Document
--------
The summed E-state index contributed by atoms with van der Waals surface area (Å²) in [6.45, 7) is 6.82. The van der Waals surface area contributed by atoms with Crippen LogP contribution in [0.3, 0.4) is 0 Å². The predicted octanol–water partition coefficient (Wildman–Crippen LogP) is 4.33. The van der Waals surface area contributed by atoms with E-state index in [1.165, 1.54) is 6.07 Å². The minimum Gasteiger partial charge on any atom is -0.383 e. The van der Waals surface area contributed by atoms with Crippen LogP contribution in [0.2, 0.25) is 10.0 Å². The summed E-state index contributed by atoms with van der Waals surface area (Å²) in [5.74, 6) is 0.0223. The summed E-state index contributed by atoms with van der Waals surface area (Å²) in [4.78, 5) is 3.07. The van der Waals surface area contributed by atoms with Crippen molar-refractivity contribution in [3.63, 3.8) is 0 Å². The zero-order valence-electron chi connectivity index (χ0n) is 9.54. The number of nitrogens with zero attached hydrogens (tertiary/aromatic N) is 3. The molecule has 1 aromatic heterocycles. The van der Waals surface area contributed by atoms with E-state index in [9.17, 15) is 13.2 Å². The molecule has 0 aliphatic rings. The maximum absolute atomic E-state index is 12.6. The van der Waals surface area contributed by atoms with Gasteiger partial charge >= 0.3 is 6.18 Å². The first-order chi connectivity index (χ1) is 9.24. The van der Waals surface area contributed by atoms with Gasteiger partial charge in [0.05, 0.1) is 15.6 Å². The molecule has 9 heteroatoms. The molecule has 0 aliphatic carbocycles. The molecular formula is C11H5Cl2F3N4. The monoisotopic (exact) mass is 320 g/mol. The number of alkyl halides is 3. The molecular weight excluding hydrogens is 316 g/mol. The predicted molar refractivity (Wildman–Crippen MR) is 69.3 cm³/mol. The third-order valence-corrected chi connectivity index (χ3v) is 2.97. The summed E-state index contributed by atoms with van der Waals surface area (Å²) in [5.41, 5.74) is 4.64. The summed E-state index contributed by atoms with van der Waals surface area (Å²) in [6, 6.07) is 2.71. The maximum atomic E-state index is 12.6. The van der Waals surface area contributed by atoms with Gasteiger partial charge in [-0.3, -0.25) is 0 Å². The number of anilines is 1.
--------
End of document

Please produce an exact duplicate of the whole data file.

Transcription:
The summed E-state index contributed by atoms with van der Waals surface area (Å²) in [6.45, 7) is 6.82. The van der Waals surface area contributed by atoms with Crippen LogP contribution in [0.3, 0.4) is 0 Å². The predicted octanol–water partition coefficient (Wildman–Crippen LogP) is 4.33. The van der Waals surface area contributed by atoms with E-state index in [1.165, 1.54) is 6.07 Å². The minimum Gasteiger partial charge on any atom is -0.383 e. The van der Waals surface area contributed by atoms with Crippen LogP contribution in [0.2, 0.25) is 10.0 Å². The summed E-state index contributed by atoms with van der Waals surface area (Å²) in [5.74, 6) is 0.0223. The summed E-state index contributed by atoms with van der Waals surface area (Å²) in [4.78, 5) is 3.07. The van der Waals surface area contributed by atoms with Crippen molar-refractivity contribution in [3.63, 3.8) is 0 Å². The zero-order valence-electron chi connectivity index (χ0n) is 9.54. The number of nitrogens with zero attached hydrogens (tertiary/aromatic N) is 3. The molecule has 1 aromatic heterocycles. The van der Waals surface area contributed by atoms with E-state index in [9.17, 15) is 13.2 Å². The molecule has 0 aliphatic rings. The maximum absolute atomic E-state index is 12.6. The van der Waals surface area contributed by atoms with Gasteiger partial charge >= 0.3 is 6.18 Å². The first-order chi connectivity index (χ1) is 9.24. The van der Waals surface area contributed by atoms with Gasteiger partial charge in [0.05, 0.1) is 15.6 Å². The molecule has 9 heteroatoms. The molecule has 0 aliphatic carbocycles. The molecular formula is C11H5Cl2F3N4. The monoisotopic (exact) mass is 320 g/mol. The number of alkyl halides is 3. The molecular weight excluding hydrogens is 316 g/mol. The predicted molar refractivity (Wildman–Crippen MR) is 69.3 cm³/mol. The third-order valence-corrected chi connectivity index (χ3v) is 2.97. The summed E-state index contributed by atoms with van der Waals surface area (Å²) in [5.41, 5.74) is 4.64. The summed E-state index contributed by atoms with van der Waals surface area (Å²) in [6, 6.07) is 2.71. The maximum atomic E-state index is 12.6. The van der Waals surface area contributed by atoms with Gasteiger partial charge in [-0.3, -0.25) is 0 Å². The number of anilines is 1.